But I think that most artists don't focus enough attention on donations of in-kind goods and services. For example, if you're doing a big public art project at the local school, you can ask the local scaffolding company to donate the scaffolding you need. This is where you can really get creative in your thinking as an individual artist and also build a constituency and audience for yourself. There are a lot of businesses and individuals out there who would really love to have contact with artists and what they're doing.
I met an incredible husband and wife theatrical team, whose productions were related to specific issues, like women aging, and they were booked solid all year round touring their pieces. They would target a particular region or constituency as the audience of this piece, and then they would methodically get in touch with all the organizations that were associated with that topic. It goes back to the objective. They set their objective and found the resources for it—totally outside of the art community. They reach their audience so that they don't have this false removal from the public.
Every commission, every residency, every exhibition is based on relationships. Someone, a real human being, wanted to help you. So, a lot of it is about how you build relationships with people.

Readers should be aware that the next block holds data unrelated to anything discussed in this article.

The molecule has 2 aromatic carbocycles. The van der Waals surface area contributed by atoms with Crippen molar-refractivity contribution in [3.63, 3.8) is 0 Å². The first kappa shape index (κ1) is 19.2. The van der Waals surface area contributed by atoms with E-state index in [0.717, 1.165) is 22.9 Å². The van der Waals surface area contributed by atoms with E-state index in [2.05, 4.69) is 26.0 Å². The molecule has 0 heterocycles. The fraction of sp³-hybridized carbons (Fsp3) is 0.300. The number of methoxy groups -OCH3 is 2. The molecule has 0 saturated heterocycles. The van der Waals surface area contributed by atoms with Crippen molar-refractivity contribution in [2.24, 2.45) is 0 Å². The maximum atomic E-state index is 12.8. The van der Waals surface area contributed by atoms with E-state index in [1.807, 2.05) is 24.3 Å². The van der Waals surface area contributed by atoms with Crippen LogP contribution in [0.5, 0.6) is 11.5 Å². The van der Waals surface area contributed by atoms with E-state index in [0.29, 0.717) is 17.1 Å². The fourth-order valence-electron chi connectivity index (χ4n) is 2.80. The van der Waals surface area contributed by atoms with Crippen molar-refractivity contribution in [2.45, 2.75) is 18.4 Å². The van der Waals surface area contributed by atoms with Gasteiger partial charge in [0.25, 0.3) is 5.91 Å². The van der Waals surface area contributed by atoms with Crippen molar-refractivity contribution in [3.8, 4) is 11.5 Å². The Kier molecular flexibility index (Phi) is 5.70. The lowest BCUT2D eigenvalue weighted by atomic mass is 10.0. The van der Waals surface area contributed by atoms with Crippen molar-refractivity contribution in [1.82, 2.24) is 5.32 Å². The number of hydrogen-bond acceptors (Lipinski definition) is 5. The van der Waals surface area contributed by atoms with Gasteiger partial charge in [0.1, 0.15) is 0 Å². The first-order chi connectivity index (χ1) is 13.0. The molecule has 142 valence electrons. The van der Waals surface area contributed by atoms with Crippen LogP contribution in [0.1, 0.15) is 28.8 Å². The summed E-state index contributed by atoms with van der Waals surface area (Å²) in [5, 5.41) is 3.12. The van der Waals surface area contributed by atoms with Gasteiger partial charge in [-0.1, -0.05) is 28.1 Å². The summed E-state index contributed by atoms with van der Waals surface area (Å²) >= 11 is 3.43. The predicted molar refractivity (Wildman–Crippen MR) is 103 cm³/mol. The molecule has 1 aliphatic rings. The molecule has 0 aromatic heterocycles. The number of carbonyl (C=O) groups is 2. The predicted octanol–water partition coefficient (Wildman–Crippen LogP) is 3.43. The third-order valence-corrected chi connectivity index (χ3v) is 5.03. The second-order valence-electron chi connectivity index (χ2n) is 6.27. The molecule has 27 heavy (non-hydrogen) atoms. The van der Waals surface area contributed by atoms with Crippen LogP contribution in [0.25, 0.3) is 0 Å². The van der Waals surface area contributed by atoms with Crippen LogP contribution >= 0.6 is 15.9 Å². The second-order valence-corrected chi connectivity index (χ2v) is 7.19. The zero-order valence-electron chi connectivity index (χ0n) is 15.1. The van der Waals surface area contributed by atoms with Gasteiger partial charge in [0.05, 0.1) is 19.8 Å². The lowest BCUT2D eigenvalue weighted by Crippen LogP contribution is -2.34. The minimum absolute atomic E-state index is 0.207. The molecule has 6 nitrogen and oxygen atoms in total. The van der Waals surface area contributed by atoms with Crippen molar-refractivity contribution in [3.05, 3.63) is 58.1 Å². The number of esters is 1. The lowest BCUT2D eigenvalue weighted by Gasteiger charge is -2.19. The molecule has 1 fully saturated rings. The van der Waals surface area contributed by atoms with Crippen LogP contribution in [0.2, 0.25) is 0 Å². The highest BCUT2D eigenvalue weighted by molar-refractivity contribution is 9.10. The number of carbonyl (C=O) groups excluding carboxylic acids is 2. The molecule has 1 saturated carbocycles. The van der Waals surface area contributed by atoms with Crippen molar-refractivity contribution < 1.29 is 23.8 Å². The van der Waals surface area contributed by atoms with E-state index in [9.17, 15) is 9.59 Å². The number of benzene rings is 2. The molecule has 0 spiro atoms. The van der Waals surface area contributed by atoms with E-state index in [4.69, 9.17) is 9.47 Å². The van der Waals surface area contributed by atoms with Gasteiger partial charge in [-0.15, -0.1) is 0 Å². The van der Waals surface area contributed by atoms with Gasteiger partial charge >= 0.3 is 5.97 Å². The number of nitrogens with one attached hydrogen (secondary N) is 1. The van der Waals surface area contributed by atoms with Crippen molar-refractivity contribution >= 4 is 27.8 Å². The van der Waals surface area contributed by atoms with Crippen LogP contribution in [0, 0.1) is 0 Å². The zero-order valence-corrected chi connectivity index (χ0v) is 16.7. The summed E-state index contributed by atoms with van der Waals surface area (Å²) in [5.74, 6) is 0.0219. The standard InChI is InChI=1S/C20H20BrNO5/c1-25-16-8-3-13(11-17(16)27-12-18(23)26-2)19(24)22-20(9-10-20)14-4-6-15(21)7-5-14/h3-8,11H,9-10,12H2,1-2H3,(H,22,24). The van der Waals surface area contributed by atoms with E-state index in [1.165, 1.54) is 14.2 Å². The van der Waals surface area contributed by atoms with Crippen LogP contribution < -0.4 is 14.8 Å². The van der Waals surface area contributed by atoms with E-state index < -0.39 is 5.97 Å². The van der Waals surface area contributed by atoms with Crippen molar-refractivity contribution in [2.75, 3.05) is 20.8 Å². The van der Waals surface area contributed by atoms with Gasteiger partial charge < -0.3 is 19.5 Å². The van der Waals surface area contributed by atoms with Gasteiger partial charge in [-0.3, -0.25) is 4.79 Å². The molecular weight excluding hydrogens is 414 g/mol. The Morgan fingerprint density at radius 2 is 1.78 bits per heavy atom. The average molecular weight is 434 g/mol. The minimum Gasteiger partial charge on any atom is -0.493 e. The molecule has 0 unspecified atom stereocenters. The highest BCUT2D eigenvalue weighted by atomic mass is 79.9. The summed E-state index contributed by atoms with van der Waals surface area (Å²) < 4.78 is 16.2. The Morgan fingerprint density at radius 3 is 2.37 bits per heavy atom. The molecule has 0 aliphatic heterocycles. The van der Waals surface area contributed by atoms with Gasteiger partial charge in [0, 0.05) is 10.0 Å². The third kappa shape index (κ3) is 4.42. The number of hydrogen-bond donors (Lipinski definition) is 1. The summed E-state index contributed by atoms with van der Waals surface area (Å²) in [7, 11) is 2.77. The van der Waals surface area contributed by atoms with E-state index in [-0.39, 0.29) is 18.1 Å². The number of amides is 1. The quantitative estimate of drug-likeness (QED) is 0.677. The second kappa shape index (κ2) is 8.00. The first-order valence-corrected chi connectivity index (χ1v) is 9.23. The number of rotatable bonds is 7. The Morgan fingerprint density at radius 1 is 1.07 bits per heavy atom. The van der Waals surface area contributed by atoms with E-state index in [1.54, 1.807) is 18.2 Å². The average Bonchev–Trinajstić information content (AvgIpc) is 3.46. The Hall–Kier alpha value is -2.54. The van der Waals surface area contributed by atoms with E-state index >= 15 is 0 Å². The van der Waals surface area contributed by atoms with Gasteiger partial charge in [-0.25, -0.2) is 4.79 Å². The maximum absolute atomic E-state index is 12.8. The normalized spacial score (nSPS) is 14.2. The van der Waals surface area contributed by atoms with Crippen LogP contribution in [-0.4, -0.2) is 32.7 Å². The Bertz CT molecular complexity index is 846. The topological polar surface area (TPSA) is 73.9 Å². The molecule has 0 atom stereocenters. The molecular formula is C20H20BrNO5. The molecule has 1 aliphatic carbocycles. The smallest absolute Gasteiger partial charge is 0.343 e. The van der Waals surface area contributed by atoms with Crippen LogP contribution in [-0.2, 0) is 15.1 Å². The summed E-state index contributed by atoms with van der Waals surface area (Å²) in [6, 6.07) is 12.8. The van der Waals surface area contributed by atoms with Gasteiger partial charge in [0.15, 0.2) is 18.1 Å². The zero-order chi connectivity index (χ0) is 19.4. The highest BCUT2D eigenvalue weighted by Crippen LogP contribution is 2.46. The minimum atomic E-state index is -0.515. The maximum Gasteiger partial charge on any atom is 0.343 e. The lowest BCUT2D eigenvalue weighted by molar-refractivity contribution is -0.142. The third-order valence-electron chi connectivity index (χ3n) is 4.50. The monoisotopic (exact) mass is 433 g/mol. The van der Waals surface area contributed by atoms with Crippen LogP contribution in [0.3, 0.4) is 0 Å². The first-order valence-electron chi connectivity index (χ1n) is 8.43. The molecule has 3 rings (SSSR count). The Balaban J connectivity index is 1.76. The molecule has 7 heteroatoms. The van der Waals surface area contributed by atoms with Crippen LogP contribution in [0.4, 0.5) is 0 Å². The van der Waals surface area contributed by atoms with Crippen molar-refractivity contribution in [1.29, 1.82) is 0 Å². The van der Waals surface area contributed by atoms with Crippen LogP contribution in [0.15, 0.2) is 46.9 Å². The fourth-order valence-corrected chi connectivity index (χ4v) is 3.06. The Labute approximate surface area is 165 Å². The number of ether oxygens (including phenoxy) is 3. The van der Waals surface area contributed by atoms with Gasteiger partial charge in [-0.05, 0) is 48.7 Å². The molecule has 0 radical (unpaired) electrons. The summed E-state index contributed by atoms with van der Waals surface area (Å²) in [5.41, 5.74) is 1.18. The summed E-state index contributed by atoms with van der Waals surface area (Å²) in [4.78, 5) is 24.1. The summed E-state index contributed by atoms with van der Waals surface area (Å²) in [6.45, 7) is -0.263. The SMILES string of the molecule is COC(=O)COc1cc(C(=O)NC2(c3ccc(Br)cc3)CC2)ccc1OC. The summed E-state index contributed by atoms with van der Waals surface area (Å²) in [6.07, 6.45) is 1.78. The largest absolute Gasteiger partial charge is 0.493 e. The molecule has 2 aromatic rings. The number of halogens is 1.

You've talked a lot about setting objectives. How do artists do that?
Artists need to do strategic planning. It makes a huge difference, but it's not something that we're ever trained to do. You can hire someone to help you make a strategic plan.
What would be in it?
We all know the standard preparatory questions: What do you want to accomplish in one year? Name one or two goals in relationship to a project. What do you want to accomplish in five years? These questions begin the process of very specific time management and financial planning.
We have been doing strategic planning with our funded artists, and it's just unbelievable what it's doing in their lives. It gets them out of the negative realm ("I can't do this" or "Everything is impossible") and into the realm of concrete actionable steps—"I have a plan here." You can continuously change and modify the plan, but you're working with a structure.
I guess strategic planning could really change an artist's career.
You don't lose your creativity. You're gaining perspective and gaining ways of getting help. It really makes people get focused and bring all the parts of their lives into the picture.
Some artists live by crisis management. Like, "OK, I just got this commission to do this project. Now I'm going to throw everything I have into it. I'll put everything I have into it. I'll put whatever I need to on my credit card; I'll stay up until three o'clock in the morning, just to have this happen." You can survive that way. But you can't project out a whole life of that and see yourself moving from point A to B to C with any control.